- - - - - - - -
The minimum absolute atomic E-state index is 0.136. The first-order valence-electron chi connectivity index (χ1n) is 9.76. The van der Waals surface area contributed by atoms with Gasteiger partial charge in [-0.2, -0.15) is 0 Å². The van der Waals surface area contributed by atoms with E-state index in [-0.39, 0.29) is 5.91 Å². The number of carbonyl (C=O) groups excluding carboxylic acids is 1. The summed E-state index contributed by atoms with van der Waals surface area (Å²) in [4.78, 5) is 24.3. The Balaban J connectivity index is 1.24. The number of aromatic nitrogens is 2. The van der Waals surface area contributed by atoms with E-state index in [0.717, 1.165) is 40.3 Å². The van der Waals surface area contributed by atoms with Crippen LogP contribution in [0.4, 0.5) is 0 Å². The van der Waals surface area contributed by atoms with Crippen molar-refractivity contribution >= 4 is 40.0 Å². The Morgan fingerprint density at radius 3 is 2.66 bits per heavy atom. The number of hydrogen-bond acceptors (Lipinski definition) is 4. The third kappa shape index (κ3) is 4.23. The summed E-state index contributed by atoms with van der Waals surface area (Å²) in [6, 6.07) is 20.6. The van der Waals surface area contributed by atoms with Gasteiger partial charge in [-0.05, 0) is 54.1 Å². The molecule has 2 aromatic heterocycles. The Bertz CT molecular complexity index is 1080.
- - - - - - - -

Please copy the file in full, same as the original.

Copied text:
The minimum absolute atomic E-state index is 0.136. The first-order valence-electron chi connectivity index (χ1n) is 9.76. The van der Waals surface area contributed by atoms with Gasteiger partial charge in [-0.2, -0.15) is 0 Å². The van der Waals surface area contributed by atoms with E-state index in [-0.39, 0.29) is 5.91 Å². The number of carbonyl (C=O) groups excluding carboxylic acids is 1. The summed E-state index contributed by atoms with van der Waals surface area (Å²) in [4.78, 5) is 24.3. The Balaban J connectivity index is 1.24. The number of aromatic nitrogens is 2. The van der Waals surface area contributed by atoms with E-state index in [0.717, 1.165) is 40.3 Å². The van der Waals surface area contributed by atoms with Crippen LogP contribution in [0.4, 0.5) is 0 Å². The van der Waals surface area contributed by atoms with Crippen molar-refractivity contribution >= 4 is 40.0 Å². The Morgan fingerprint density at radius 3 is 2.66 bits per heavy atom. The number of hydrogen-bond acceptors (Lipinski definition) is 4. The third kappa shape index (κ3) is 4.23. The summed E-state index contributed by atoms with van der Waals surface area (Å²) in [6, 6.07) is 20.6. The van der Waals surface area contributed by atoms with Gasteiger partial charge in [-0.05, 0) is 54.1 Å². The molecule has 2 aromatic heterocycles. The Bertz CT molecular complexity index is 1080.